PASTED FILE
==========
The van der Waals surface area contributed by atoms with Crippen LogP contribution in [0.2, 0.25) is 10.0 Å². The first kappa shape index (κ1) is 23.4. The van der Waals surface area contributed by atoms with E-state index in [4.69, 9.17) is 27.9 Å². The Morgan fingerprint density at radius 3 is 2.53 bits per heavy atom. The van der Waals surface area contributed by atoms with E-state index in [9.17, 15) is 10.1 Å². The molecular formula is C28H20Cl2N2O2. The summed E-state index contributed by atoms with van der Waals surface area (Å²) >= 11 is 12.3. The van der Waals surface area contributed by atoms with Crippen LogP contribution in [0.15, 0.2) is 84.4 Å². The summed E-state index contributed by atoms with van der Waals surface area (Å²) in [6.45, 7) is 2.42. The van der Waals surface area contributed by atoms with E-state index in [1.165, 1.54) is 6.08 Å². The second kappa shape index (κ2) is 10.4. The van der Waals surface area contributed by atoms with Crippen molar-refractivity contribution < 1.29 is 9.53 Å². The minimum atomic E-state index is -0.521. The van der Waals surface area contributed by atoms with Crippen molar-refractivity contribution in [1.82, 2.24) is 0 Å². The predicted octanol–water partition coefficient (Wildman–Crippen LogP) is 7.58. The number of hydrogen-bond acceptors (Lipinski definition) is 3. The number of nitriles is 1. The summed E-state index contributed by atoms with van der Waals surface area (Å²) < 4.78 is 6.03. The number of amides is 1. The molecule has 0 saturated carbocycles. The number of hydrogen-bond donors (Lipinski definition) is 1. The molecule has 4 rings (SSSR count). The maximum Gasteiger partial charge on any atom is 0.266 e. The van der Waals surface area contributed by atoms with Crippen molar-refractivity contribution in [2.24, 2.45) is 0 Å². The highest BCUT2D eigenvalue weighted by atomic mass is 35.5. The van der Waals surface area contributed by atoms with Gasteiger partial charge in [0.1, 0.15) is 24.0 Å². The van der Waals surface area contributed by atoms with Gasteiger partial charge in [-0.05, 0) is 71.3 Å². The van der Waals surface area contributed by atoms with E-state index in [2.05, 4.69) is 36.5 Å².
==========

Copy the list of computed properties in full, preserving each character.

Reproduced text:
The van der Waals surface area contributed by atoms with Crippen LogP contribution in [0.2, 0.25) is 10.0 Å². The first kappa shape index (κ1) is 23.4. The van der Waals surface area contributed by atoms with E-state index in [4.69, 9.17) is 27.9 Å². The Morgan fingerprint density at radius 3 is 2.53 bits per heavy atom. The van der Waals surface area contributed by atoms with E-state index in [9.17, 15) is 10.1 Å². The molecular formula is C28H20Cl2N2O2. The summed E-state index contributed by atoms with van der Waals surface area (Å²) >= 11 is 12.3. The van der Waals surface area contributed by atoms with Crippen LogP contribution in [0.15, 0.2) is 84.4 Å². The summed E-state index contributed by atoms with van der Waals surface area (Å²) in [6.45, 7) is 2.42. The van der Waals surface area contributed by atoms with E-state index in [1.165, 1.54) is 6.08 Å². The second kappa shape index (κ2) is 10.4. The van der Waals surface area contributed by atoms with Crippen molar-refractivity contribution < 1.29 is 9.53 Å². The minimum atomic E-state index is -0.521. The van der Waals surface area contributed by atoms with Crippen molar-refractivity contribution in [1.82, 2.24) is 0 Å². The predicted octanol–water partition coefficient (Wildman–Crippen LogP) is 7.58. The number of hydrogen-bond acceptors (Lipinski definition) is 3. The number of nitriles is 1. The summed E-state index contributed by atoms with van der Waals surface area (Å²) < 4.78 is 6.03. The number of amides is 1. The molecule has 0 saturated carbocycles. The number of hydrogen-bond donors (Lipinski definition) is 1. The molecule has 4 rings (SSSR count). The maximum Gasteiger partial charge on any atom is 0.266 e. The van der Waals surface area contributed by atoms with Crippen molar-refractivity contribution in [2.24, 2.45) is 0 Å². The highest BCUT2D eigenvalue weighted by atomic mass is 35.5. The van der Waals surface area contributed by atoms with Gasteiger partial charge in [0.1, 0.15) is 24.0 Å². The van der Waals surface area contributed by atoms with Gasteiger partial charge in [-0.05, 0) is 71.3 Å². The van der Waals surface area contributed by atoms with E-state index in [2.05, 4.69) is 36.5 Å².